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Spokane, Washington  Est. May 19, 1883
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Competition tough for summer jobs

Kristine Jangula, 20, was at the Worksource building on Thursday, May  14, in the Next  Generation  Zone youth employment office to get some help finding a job.  (Jesse Tinsley / The Spokesman-Review)
Kristine Jangula, 20, was at the Worksource building on Thursday, May 14, in the Next Generation Zone youth employment office to get some help finding a job. (Jesse Tinsley / The Spokesman-Review)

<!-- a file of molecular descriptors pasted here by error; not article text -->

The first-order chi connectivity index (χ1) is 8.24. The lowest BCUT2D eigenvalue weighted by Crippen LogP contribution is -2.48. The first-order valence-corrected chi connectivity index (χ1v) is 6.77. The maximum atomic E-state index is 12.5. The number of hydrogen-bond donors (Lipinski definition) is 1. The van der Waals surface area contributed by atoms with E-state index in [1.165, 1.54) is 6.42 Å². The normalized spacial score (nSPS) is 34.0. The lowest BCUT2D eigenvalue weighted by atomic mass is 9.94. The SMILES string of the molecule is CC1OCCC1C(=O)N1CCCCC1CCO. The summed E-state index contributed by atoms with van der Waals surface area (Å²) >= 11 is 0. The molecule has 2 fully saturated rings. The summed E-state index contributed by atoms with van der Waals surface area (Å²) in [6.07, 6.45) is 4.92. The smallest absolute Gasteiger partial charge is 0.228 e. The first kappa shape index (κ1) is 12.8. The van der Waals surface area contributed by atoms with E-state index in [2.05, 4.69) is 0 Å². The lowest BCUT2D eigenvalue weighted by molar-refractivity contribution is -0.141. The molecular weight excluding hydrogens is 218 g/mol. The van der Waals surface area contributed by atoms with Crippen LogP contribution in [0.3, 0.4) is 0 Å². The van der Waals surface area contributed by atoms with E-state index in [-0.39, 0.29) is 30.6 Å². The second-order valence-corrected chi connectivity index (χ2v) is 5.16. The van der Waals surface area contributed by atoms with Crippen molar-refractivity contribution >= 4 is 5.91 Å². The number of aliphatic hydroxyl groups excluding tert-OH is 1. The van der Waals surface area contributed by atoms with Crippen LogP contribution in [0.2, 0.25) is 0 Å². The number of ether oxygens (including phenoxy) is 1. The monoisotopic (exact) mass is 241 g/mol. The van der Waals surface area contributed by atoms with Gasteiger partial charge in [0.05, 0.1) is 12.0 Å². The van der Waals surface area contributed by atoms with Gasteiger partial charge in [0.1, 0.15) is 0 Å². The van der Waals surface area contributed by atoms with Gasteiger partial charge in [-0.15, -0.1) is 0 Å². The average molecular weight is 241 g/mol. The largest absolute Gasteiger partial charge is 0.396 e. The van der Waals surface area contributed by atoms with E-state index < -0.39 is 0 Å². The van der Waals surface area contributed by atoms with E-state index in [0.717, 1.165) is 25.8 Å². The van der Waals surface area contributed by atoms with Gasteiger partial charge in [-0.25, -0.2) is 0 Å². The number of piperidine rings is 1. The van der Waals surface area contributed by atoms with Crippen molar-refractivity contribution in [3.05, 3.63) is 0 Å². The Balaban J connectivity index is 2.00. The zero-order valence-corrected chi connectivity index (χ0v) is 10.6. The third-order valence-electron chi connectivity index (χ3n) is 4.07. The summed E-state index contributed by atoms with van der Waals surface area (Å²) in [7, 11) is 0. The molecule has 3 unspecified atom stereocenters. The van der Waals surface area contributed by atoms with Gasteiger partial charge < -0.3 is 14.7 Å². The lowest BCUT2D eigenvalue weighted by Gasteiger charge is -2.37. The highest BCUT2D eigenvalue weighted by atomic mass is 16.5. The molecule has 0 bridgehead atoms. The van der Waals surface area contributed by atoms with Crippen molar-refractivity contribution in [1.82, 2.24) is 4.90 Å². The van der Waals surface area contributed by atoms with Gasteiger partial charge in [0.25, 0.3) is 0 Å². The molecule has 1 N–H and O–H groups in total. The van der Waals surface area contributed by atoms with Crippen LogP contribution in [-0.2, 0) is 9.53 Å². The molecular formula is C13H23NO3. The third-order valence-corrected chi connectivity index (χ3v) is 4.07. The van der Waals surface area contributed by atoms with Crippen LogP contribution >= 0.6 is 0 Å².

For many teens, a summer job means something temporary to pick up pocket money. For others who are older or who have been thrust into adult responsibilities, their job hunt is more serious. Both types of young people, though, are looking at a tough job market this summer. As unemployment in all age groups rises, more people are seeking positions that ordinarily go to young, inexperienced workers. “There’s more competition for these jobs, so you really need to decide what you want to do this summer and start early,” said Doug Tweedy, regional economist for the Washington Employment Security Department. Donohvan Dunigan, 17, was at the Next Generation Zone, the youth employment center at Spokane’s WorkSource office, last week looking for work and trying to wrap up his GED. Dunigan is looking for a full-time job, not just summer work at a theme park, to support him and his pregnant girlfriend. But he’s like other teen job hunters in many respects: He doesn’t have much experience, he’s not sure what he wants to do, and the working world sometimes seems alien and unfair. He was surprised, for example, to discover that a fast-food restaurant where he worked would judge employees based on how they dressed and their demeanor. Now, he says, he’s looking for “basically anything I can get.” “I need to make it where we have a steady job and a check in our pockets,” he said. Tweedy said the Spokane economy usually adds an estimated 1,200 summer jobs for teens and young people, though those estimates can overlap with other typical teenage jobs during the rest of the year. He said that for teens ages 14 to 18, the most common jobs are in the amusement/recreation, restaurant, retail and maintenance industries. Young adults older than 18 most commonly find jobs in manufacturing and construction, as well as a wide range of fill-in jobs across the economy, to help businesses deal with vacations. Employment among young people shrank slightly over the past decade, although it’s moving upward again. That’s part of a typical pattern, Tweedy said: When families are generally doing better, fewer teens look for work, and vice-versa. Jobs for teens and young adults are part of the Obama administration’s stimulus package, with money directed toward giving summer jobs to low-income people ages 16 to 24. The Spokane area has received $1.5million for the project, and will employ 400 young people this summer. More information about that program is available at Cami Hanson, chief operating officer for Career Path Services, which operates the youth employment program, said organizers hope that some young people can find long-term work through the program. She also emphasized that teenagers who don’t qualify for that program can still get a lot of help through the Next Generation Zone, including job-hunting skills, GED completion and other resources. “There’s a lot more kids and young adults (than 400) who are going to be looking for jobs,” she said.
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